Wednesday, May 17, 2006

Reader's Diary 90- Kevin Major (No Man's Land, up to ch. 13)

It's a good thing I'm not planning on publishing a book in Newfoundland anytime soon, because I suspect giving a harsh review of a Kevin Major book would be akin to career suicide. He's pretty respected around these parts.

But not to worry. Have I ever been that harsh? Oh wait. Deafening and The Plains Of Passage. But nevermind. I'm not hating this book. The problem is, I'm not loving it either. So far it seems like it's just another war book. The story seems like little more than the stereotypical WWI Novel. I felt that way after the very first chapter and then the second chapter introduced the Newfoundland character a little more, giving the story a more compelling edge. But either that was short lived or it's not enough to keep it going. Yet I still maintain that it's not boring. I can't quite put my finger on why though. Maybe it's just an easy read so I'm getting through it quickly.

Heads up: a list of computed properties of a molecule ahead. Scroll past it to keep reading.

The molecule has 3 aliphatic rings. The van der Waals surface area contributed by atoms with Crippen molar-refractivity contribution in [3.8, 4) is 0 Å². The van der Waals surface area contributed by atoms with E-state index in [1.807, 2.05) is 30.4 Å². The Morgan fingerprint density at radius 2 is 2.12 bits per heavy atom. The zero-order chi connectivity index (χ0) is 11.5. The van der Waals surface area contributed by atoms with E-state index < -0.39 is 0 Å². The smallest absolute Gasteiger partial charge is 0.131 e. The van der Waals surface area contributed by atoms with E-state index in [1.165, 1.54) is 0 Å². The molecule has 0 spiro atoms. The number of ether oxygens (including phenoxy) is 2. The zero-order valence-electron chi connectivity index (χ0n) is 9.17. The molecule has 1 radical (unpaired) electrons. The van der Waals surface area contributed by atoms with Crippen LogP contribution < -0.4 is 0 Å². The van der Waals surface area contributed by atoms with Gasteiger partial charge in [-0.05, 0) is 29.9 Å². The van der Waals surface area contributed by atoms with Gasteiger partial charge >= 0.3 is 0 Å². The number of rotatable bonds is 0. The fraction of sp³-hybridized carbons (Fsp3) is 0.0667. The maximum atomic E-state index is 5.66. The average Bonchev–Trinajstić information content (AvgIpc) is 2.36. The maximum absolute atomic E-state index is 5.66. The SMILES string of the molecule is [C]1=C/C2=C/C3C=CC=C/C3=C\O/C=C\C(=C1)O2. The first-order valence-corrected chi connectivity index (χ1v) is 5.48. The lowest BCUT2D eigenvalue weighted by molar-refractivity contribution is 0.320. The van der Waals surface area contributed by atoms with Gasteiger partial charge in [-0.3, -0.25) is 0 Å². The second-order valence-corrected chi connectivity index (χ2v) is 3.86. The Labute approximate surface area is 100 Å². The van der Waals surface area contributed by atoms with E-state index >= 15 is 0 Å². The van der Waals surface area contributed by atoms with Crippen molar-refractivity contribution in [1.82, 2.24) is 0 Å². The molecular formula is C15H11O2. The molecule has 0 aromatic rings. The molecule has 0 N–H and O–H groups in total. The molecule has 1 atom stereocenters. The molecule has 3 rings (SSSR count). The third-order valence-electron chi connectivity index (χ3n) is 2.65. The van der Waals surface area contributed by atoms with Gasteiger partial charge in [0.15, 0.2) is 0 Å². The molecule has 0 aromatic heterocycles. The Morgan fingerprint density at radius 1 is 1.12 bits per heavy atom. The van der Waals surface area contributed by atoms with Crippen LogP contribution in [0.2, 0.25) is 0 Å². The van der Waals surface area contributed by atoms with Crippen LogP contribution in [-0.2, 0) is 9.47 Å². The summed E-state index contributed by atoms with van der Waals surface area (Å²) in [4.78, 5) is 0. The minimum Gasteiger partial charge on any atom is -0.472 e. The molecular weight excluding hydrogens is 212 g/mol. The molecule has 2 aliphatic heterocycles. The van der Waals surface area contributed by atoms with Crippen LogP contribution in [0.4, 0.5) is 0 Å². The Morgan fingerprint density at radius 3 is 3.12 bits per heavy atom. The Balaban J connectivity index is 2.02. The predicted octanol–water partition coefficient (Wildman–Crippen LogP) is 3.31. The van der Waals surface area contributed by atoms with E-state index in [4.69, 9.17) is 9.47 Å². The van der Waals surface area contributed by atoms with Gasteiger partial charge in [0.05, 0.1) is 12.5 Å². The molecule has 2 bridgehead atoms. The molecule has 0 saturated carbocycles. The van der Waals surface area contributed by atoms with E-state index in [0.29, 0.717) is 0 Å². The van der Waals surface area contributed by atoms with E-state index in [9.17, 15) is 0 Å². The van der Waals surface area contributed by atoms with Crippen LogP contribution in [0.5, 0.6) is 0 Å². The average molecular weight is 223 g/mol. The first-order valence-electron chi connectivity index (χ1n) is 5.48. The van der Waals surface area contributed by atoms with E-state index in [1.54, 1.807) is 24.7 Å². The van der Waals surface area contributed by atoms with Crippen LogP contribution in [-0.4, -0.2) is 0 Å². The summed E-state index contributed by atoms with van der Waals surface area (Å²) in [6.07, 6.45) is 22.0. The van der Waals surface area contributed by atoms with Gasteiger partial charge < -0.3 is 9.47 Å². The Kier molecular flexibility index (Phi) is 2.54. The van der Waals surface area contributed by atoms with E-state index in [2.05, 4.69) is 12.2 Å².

Or maybe it's the characters of Hayward and Clark that are keeping it remotely interesting. They're certainly not as compelling as say Xavier and Elijah from Three Day Road but compared to Major's peripheral characters, Hayward and Clark are at least not as flat. I especially like their relationship. Both are from Newfoundland but have quite different backgrounds (as much as we like to generalize about ourselves, no two Newfoundlanders are alike). Clarke came from a privileged background, was schooled in England and is more outgoing and jovial. Hayward on the other hand, worked at a clothing store back in St. John's and seems more reserved. However, they complement each other very well and this is most apparent in a skinny dipping scene in chapter ten. I know what you're thinking: homoeroticism right? Well, maybe. It's hard not to consider that possibility when two young men have snuck off to get naked and wrestle in the water. But even more than that it shows a camaraderie beyond the two men that goes beyond their similarities in rank. Maybe it's due to the war, maybe it's due to their age and level of responsibility thrust in their laps, but these men just needed a break, to be themselves for once, without the necessary facades (nudity as a symbol for honesty, perhaps?). Whatever the case, the dynamic between these two individuals just might be the saving grace for this book.

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